It wasn’t until I felt something more visceral at the beginning of 2012 – a general emptiness that’s leagues more dangerous than bruising or broken bones – that I decided to do something with it. Writing, I decided, could save me, and I was sure of this because it had before. The first draft of the screenplay had coincided with a prolonged bout of unemployment, and the re-write would cure my current case of aimlessness, only I needed to make a serious stab at it. Writing had always been a hobby, but I wanted to see if I had the goods to make it into something more. I read all the ‘major’ books on screenwriting – ‘Story’, ‘Save the Cat’, ‘The Screenwriter’s Bible’, etc. – and when I was done with that, I read every screenplay I could get my hands on, both professional and amateur. Then I directed a-not-too-kind eye at my own creation. It was an unqualified mess. But still, I knew there was a good story there. So, I got to work, and a few months later, I had something that resembled a script. But was it any good? Or had I been wasting my time?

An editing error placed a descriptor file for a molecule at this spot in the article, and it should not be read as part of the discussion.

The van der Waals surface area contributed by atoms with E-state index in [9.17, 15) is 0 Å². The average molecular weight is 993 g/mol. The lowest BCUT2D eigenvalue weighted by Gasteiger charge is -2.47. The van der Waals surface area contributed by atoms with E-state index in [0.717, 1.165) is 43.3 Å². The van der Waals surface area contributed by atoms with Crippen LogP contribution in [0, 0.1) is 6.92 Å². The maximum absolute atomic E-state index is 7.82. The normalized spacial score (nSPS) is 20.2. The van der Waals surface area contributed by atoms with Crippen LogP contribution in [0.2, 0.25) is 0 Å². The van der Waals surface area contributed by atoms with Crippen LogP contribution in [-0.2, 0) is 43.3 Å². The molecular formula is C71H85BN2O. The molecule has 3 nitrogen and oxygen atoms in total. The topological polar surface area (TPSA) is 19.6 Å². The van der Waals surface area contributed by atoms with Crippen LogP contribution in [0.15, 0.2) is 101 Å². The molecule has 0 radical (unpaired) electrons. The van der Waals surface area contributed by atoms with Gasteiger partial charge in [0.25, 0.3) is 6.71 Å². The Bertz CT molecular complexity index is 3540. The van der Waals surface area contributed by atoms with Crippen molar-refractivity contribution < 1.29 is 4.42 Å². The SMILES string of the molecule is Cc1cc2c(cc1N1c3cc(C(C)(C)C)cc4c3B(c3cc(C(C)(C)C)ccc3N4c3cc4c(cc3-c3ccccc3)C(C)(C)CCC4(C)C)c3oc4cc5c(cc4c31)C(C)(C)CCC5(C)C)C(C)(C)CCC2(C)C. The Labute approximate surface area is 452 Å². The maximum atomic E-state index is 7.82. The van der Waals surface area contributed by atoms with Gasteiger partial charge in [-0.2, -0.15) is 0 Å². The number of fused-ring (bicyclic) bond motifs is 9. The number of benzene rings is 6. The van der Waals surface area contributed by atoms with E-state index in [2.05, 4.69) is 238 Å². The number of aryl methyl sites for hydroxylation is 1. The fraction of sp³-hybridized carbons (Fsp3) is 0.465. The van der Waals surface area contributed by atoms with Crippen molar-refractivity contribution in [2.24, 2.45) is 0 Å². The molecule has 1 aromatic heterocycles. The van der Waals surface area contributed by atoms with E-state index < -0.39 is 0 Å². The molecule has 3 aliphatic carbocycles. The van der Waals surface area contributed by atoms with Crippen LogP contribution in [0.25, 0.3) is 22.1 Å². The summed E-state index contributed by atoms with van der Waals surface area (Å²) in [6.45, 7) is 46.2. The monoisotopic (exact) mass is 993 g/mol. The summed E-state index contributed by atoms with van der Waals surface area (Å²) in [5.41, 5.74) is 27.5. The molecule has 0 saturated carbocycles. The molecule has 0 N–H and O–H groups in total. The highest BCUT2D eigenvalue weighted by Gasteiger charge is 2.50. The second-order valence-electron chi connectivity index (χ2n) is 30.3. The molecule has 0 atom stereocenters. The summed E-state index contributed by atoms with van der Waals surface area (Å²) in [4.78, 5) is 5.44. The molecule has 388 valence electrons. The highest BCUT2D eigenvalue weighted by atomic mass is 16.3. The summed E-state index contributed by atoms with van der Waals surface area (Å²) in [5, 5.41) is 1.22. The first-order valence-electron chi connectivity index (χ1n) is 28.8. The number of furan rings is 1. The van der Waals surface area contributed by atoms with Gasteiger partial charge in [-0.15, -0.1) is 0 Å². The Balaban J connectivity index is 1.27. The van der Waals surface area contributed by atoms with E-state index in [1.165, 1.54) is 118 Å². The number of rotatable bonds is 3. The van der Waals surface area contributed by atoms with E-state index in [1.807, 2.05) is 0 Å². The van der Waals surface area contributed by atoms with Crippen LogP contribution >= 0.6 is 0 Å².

That’s where Julie Gray comes in. I had no idea screenwriting competitions existed. I’d participated in a few filmmaking competitions, but my ideas had always been altered or altogether thrown out in favour of the collaborative nature of filmmaking. With a screenwriting competition, it was all me. I could really show off. But I wasn’t ready for the Nicholl or Page. I needed a small, but well-regarded contest in which to send up a test balloon. And competition entrants seemed to agree that the Just Effing Entertain Me Contest was a great one, not just for the prizes, which included contact with A-list screenwriters, but for the care with which Julie ran it. She loves writers – genuinely loves them – and that was evident even before we met. So I sent off the newly re-written ‘Redundant’ and waited for any scrap of affirmation.